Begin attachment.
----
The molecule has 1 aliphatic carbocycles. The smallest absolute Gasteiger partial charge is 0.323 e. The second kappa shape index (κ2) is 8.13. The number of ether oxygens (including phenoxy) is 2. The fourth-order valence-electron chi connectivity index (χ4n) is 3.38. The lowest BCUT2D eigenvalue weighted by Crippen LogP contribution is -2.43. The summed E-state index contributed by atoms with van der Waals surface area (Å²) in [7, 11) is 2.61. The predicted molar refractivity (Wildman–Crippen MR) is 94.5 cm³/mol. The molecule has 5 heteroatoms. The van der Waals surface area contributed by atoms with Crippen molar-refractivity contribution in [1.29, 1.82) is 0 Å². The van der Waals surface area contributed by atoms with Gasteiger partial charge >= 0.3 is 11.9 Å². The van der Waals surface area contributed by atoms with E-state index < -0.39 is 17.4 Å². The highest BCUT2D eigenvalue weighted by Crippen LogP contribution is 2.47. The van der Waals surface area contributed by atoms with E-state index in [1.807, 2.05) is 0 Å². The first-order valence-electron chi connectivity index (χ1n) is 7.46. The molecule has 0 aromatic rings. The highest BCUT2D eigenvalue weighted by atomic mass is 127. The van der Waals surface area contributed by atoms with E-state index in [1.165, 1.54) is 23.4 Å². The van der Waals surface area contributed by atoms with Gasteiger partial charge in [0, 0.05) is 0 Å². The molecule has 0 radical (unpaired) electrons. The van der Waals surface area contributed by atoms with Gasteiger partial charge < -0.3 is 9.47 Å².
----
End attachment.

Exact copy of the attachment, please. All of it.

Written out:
The molecule has 1 aliphatic carbocycles. The smallest absolute Gasteiger partial charge is 0.323 e. The second kappa shape index (κ2) is 8.13. The number of ether oxygens (including phenoxy) is 2. The fourth-order valence-electron chi connectivity index (χ4n) is 3.38. The lowest BCUT2D eigenvalue weighted by Crippen LogP contribution is -2.43. The summed E-state index contributed by atoms with van der Waals surface area (Å²) in [7, 11) is 2.61. The predicted molar refractivity (Wildman–Crippen MR) is 94.5 cm³/mol. The molecule has 5 heteroatoms. The van der Waals surface area contributed by atoms with Crippen molar-refractivity contribution in [1.29, 1.82) is 0 Å². The van der Waals surface area contributed by atoms with Gasteiger partial charge >= 0.3 is 11.9 Å². The van der Waals surface area contributed by atoms with E-state index < -0.39 is 17.4 Å². The highest BCUT2D eigenvalue weighted by Crippen LogP contribution is 2.47. The van der Waals surface area contributed by atoms with E-state index in [1.807, 2.05) is 0 Å². The first-order valence-electron chi connectivity index (χ1n) is 7.46. The molecule has 0 aromatic rings. The highest BCUT2D eigenvalue weighted by atomic mass is 127. The van der Waals surface area contributed by atoms with E-state index in [1.165, 1.54) is 23.4 Å². The van der Waals surface area contributed by atoms with Gasteiger partial charge in [0, 0.05) is 0 Å². The molecule has 0 radical (unpaired) electrons. The van der Waals surface area contributed by atoms with Gasteiger partial charge < -0.3 is 9.47 Å².